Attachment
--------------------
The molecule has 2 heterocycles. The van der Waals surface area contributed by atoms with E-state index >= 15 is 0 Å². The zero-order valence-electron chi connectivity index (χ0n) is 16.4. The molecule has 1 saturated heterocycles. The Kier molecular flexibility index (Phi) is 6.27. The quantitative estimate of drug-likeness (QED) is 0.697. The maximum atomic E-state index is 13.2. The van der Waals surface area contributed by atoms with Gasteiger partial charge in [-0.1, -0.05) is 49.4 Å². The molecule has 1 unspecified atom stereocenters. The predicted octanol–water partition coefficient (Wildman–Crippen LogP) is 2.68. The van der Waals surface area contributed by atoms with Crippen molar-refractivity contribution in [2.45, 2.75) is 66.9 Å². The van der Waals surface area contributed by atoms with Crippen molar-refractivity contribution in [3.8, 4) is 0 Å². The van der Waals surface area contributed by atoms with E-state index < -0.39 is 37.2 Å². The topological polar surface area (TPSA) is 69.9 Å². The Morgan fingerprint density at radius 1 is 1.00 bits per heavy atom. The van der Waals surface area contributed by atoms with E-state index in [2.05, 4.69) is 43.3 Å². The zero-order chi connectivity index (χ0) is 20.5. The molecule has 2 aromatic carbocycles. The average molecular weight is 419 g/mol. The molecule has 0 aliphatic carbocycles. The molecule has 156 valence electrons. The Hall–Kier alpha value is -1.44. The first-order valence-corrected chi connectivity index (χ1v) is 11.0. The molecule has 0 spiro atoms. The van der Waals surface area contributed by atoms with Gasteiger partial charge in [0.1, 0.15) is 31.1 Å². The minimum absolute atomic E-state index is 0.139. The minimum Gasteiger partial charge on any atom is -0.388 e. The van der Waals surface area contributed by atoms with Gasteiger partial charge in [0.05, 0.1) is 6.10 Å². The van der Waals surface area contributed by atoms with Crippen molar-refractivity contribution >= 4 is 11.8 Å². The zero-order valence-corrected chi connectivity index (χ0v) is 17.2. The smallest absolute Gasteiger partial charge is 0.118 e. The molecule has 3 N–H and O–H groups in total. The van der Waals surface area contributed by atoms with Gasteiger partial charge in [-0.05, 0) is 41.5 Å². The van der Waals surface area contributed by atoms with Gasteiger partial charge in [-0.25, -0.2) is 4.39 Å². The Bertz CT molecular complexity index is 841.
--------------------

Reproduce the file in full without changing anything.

The molecule has 2 heterocycles. The van der Waals surface area contributed by atoms with E-state index >= 15 is 0 Å². The zero-order valence-electron chi connectivity index (χ0n) is 16.4. The molecule has 1 saturated heterocycles. The Kier molecular flexibility index (Phi) is 6.27. The quantitative estimate of drug-likeness (QED) is 0.697. The maximum atomic E-state index is 13.2. The van der Waals surface area contributed by atoms with Gasteiger partial charge in [-0.1, -0.05) is 49.4 Å². The molecule has 1 unspecified atom stereocenters. The predicted octanol–water partition coefficient (Wildman–Crippen LogP) is 2.68. The van der Waals surface area contributed by atoms with Crippen molar-refractivity contribution in [2.45, 2.75) is 66.9 Å². The van der Waals surface area contributed by atoms with Crippen molar-refractivity contribution in [3.8, 4) is 0 Å². The van der Waals surface area contributed by atoms with E-state index < -0.39 is 37.2 Å². The topological polar surface area (TPSA) is 69.9 Å². The Morgan fingerprint density at radius 1 is 1.00 bits per heavy atom. The van der Waals surface area contributed by atoms with E-state index in [2.05, 4.69) is 43.3 Å². The zero-order chi connectivity index (χ0) is 20.5. The molecule has 2 aromatic carbocycles. The average molecular weight is 419 g/mol. The molecule has 0 aliphatic carbocycles. The molecule has 156 valence electrons. The Hall–Kier alpha value is -1.44. The first-order valence-corrected chi connectivity index (χ1v) is 11.0. The molecule has 0 spiro atoms. The van der Waals surface area contributed by atoms with Gasteiger partial charge in [0.1, 0.15) is 31.1 Å². The minimum absolute atomic E-state index is 0.139. The minimum Gasteiger partial charge on any atom is -0.388 e. The van der Waals surface area contributed by atoms with Gasteiger partial charge in [0.05, 0.1) is 6.10 Å². The van der Waals surface area contributed by atoms with Crippen molar-refractivity contribution >= 4 is 11.8 Å². The zero-order valence-corrected chi connectivity index (χ0v) is 17.2. The smallest absolute Gasteiger partial charge is 0.118 e. The molecule has 3 N–H and O–H groups in total. The van der Waals surface area contributed by atoms with Gasteiger partial charge in [-0.05, 0) is 41.5 Å². The van der Waals surface area contributed by atoms with Gasteiger partial charge in [-0.25, -0.2) is 4.39 Å². The Bertz CT molecular complexity index is 841.